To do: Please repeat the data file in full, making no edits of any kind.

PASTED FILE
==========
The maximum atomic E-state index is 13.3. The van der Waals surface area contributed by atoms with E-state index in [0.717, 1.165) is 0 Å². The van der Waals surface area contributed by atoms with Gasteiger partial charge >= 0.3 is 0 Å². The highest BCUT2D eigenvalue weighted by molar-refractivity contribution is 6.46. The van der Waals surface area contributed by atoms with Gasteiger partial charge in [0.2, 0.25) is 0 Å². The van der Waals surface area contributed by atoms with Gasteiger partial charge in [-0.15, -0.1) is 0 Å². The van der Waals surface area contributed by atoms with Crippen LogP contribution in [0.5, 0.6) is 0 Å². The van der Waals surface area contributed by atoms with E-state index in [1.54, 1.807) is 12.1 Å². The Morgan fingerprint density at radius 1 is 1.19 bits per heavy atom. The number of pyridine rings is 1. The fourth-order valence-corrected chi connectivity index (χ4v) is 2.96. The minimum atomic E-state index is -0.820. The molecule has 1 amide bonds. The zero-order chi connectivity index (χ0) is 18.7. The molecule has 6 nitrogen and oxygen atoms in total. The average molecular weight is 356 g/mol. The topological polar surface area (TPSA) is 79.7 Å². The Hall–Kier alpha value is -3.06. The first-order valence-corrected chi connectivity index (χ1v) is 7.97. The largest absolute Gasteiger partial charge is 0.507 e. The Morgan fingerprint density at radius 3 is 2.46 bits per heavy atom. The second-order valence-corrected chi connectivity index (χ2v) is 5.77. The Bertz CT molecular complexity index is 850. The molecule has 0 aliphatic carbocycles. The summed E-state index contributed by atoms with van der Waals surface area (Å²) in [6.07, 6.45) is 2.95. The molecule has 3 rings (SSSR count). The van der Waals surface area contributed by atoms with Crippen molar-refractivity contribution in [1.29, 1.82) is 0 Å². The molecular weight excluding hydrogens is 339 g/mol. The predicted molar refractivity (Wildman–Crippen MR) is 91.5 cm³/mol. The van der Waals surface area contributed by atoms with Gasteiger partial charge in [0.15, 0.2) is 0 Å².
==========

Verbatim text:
The maximum atomic E-state index is 13.3. The van der Waals surface area contributed by atoms with E-state index in [0.717, 1.165) is 0 Å². The van der Waals surface area contributed by atoms with Gasteiger partial charge >= 0.3 is 0 Å². The highest BCUT2D eigenvalue weighted by molar-refractivity contribution is 6.46. The van der Waals surface area contributed by atoms with Gasteiger partial charge in [0.2, 0.25) is 0 Å². The van der Waals surface area contributed by atoms with Gasteiger partial charge in [-0.15, -0.1) is 0 Å². The van der Waals surface area contributed by atoms with Crippen LogP contribution in [0.5, 0.6) is 0 Å². The van der Waals surface area contributed by atoms with E-state index in [1.54, 1.807) is 12.1 Å². The Morgan fingerprint density at radius 1 is 1.19 bits per heavy atom. The number of pyridine rings is 1. The fourth-order valence-corrected chi connectivity index (χ4v) is 2.96. The minimum atomic E-state index is -0.820. The molecule has 1 amide bonds. The zero-order chi connectivity index (χ0) is 18.7. The molecule has 6 nitrogen and oxygen atoms in total. The average molecular weight is 356 g/mol. The topological polar surface area (TPSA) is 79.7 Å². The Hall–Kier alpha value is -3.06. The first-order valence-corrected chi connectivity index (χ1v) is 7.97. The largest absolute Gasteiger partial charge is 0.507 e. The Morgan fingerprint density at radius 3 is 2.46 bits per heavy atom. The second-order valence-corrected chi connectivity index (χ2v) is 5.77. The Bertz CT molecular complexity index is 850. The molecule has 0 aliphatic carbocycles. The summed E-state index contributed by atoms with van der Waals surface area (Å²) in [6.07, 6.45) is 2.95. The molecule has 3 rings (SSSR count). The van der Waals surface area contributed by atoms with Crippen molar-refractivity contribution in [1.29, 1.82) is 0 Å². The molecular weight excluding hydrogens is 339 g/mol. The predicted molar refractivity (Wildman–Crippen MR) is 91.5 cm³/mol. The van der Waals surface area contributed by atoms with Gasteiger partial charge in [0.15, 0.2) is 0 Å².